"This project means a better quality of life for the residents of East Ascension and brings us a step closer to unifying wastewater treatment in Ascension Parish."
Just over the levee at Marchand School Road towards Darrow is a new wastewater discharge pipeline that is a positive improvement to Ascension Parish's sewer treatment on the east bank.
A ribbon cutting was held October 25 to celebrate the completion of a project that has been discussed for nearly 17 years, according to a parish official.
"Ascension Parish has worked with the U.S. Army Corps of Engineers for over a decade to start sewer projects," Parish President Kenny Matassa said. "Under my administration talk became a reality, and today we cut the ribbon on our first construction job."
President Matassa explained the importance of the sewer line into the Miss. River. The project, which took over a year to complete, will remove wastewater from our inland waterways and meet DEQ standards. It will also almost certainly promote expansion in the area.
The project was said to have been started under former Parish President Tommy Martinez and driven home by President Matassa.
Col. Michael Clancy with the U.S. Corps of Engineers was credited by Matassa, as well as U.S. Rep. Garret Graves's office for helping the parish get the grant needed for the project: CDBG funds in limbo from Hurricane Gustav. Additionally, the project falls under what is known as a 219, a government cost-share for smaller environmental infrastructure projects. According to Col. Clancy, the project cost $2.1 million, a 75-25 percent cost share between the Federal Government and Ascension Parish.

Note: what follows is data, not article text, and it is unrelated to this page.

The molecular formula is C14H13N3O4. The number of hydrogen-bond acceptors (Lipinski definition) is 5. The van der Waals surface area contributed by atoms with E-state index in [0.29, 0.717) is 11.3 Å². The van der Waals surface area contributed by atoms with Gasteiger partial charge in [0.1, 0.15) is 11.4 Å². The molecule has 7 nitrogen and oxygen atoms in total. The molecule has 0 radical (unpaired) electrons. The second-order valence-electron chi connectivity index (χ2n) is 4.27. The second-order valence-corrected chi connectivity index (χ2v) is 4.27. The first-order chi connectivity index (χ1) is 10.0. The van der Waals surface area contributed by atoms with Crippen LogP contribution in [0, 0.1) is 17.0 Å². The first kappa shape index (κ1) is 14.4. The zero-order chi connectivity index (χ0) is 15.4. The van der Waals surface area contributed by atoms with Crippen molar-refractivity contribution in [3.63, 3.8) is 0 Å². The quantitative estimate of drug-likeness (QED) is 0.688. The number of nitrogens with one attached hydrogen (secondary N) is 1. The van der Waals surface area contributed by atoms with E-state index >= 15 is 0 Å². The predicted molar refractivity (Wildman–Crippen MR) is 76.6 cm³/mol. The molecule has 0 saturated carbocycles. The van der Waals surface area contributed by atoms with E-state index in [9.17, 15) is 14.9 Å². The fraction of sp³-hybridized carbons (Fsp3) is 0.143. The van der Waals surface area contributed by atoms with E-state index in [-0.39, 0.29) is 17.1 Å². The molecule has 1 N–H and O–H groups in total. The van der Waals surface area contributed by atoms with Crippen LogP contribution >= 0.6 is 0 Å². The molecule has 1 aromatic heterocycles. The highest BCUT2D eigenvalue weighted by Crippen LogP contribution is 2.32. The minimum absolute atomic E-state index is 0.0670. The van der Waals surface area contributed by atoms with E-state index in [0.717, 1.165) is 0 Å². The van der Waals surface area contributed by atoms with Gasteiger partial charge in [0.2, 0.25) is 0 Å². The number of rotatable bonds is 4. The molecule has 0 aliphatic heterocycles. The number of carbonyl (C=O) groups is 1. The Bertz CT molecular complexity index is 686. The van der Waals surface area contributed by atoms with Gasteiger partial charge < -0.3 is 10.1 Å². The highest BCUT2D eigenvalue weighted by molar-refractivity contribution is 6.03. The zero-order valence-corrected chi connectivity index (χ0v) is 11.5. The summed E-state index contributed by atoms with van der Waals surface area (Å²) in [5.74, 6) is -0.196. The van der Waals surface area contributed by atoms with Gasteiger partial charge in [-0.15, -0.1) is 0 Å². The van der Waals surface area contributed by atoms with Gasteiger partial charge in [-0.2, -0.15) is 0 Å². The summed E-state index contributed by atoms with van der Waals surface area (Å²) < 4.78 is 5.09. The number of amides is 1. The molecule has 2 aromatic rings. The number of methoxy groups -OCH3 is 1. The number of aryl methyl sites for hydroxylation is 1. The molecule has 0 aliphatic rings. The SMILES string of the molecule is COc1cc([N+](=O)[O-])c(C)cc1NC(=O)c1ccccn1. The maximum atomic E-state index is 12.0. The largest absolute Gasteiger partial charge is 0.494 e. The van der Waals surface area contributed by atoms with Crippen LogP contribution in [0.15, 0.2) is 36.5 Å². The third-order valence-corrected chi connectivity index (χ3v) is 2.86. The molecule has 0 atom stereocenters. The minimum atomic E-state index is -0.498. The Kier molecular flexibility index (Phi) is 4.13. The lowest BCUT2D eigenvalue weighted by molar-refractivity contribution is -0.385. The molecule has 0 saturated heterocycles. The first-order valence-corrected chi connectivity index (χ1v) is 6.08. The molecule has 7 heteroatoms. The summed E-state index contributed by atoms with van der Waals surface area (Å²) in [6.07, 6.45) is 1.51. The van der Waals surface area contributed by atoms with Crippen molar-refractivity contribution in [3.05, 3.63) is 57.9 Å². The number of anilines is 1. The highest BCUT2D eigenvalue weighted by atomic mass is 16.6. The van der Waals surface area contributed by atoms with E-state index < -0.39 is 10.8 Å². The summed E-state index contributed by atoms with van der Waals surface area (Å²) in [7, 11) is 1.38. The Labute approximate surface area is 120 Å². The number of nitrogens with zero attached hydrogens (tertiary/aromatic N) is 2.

"We look forward to building on this success, especially so we can get more federal dollars spent in Ascension Parish," Matassa said. "Most importantly this project means a better quality of life for the residents of East Ascension and brings us a step closer to unifying wastewater treatment in Ascension Parish."
Federal grants for additional discharge projects were a focus during the ribbon cutting ceremony. Parish Chief Administrative Officer Ken Dawson echoed Matassa in a speech. He assured that as long as the parish has long term plans in order, that more funding will become available. And that they do have further plans in order.
"Our effort to bring in dollars from whatever resources we can get them for projects in Ascension Parish is a major focus," Dawson said.
Col. Clancy offered the nuts and bolts to the guests. Essentially, a 560-gallon-per-minute pump station was created 4,000 feet from the discharge line in Hillaryville. That is where the wastewater will be treated before it is sent into the Mississippi River.
"This is the first time treated wastewater is actually leaving Ascension Parish, and not staying in the parish to go to our local waterways here," Col. Clancy said. "The parish's long-term plan with [sic] places like Blind River and Bayou Conway are going to get less effluent going in them now . . . where it's a teeny fraction of the river versus a large fraction of water in smaller ditches and bayous around the parish."